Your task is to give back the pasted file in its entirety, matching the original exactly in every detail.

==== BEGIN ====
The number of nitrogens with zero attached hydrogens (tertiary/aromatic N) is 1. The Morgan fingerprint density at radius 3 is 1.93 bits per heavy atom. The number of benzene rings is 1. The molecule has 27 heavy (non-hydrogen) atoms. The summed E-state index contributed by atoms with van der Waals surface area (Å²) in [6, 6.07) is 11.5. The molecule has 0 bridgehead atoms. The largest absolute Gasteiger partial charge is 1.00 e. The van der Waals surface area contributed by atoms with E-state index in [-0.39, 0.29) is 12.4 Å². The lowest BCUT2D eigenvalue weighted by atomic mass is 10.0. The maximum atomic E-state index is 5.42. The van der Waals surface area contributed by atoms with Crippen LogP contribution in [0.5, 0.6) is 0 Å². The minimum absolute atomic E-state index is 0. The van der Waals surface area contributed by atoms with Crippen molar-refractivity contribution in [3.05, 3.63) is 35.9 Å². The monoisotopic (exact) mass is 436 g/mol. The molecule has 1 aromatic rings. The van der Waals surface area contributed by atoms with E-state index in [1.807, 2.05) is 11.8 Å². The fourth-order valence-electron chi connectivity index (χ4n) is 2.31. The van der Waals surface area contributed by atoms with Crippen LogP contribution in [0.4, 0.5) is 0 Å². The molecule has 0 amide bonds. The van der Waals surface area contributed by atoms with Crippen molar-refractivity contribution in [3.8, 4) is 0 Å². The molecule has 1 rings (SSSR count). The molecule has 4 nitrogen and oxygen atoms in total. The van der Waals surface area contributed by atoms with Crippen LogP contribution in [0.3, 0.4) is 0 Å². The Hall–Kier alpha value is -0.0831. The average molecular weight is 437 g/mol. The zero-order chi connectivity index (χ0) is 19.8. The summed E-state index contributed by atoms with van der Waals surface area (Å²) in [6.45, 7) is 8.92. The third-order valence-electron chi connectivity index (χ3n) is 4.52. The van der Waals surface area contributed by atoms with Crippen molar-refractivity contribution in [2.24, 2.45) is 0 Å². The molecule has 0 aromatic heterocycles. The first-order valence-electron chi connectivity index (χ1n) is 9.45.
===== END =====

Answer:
The number of nitrogens with zero attached hydrogens (tertiary/aromatic N) is 1. The Morgan fingerprint density at radius 3 is 1.93 bits per heavy atom. The number of benzene rings is 1. The molecule has 27 heavy (non-hydrogen) atoms. The summed E-state index contributed by atoms with van der Waals surface area (Å²) in [6, 6.07) is 11.5. The molecule has 0 bridgehead atoms. The largest absolute Gasteiger partial charge is 1.00 e. The van der Waals surface area contributed by atoms with E-state index in [-0.39, 0.29) is 12.4 Å². The lowest BCUT2D eigenvalue weighted by atomic mass is 10.0. The maximum atomic E-state index is 5.42. The van der Waals surface area contributed by atoms with Crippen LogP contribution in [0.5, 0.6) is 0 Å². The minimum absolute atomic E-state index is 0. The van der Waals surface area contributed by atoms with Crippen molar-refractivity contribution in [3.05, 3.63) is 35.9 Å². The monoisotopic (exact) mass is 436 g/mol. The molecule has 1 aromatic rings. The van der Waals surface area contributed by atoms with E-state index in [1.807, 2.05) is 11.8 Å². The fourth-order valence-electron chi connectivity index (χ4n) is 2.31. The van der Waals surface area contributed by atoms with Crippen LogP contribution in [0.4, 0.5) is 0 Å². The molecule has 0 amide bonds. The van der Waals surface area contributed by atoms with Crippen molar-refractivity contribution in [3.8, 4) is 0 Å². The molecule has 1 rings (SSSR count). The molecule has 4 nitrogen and oxygen atoms in total. The van der Waals surface area contributed by atoms with Crippen LogP contribution in [0.3, 0.4) is 0 Å². The Hall–Kier alpha value is -0.0831. The average molecular weight is 437 g/mol. The zero-order chi connectivity index (χ0) is 19.8. The summed E-state index contributed by atoms with van der Waals surface area (Å²) in [6.45, 7) is 8.92. The third-order valence-electron chi connectivity index (χ3n) is 4.52. The van der Waals surface area contributed by atoms with Crippen molar-refractivity contribution in [2.24, 2.45) is 0 Å². The molecule has 0 aromatic heterocycles. The first-order valence-electron chi connectivity index (χ1n) is 9.45.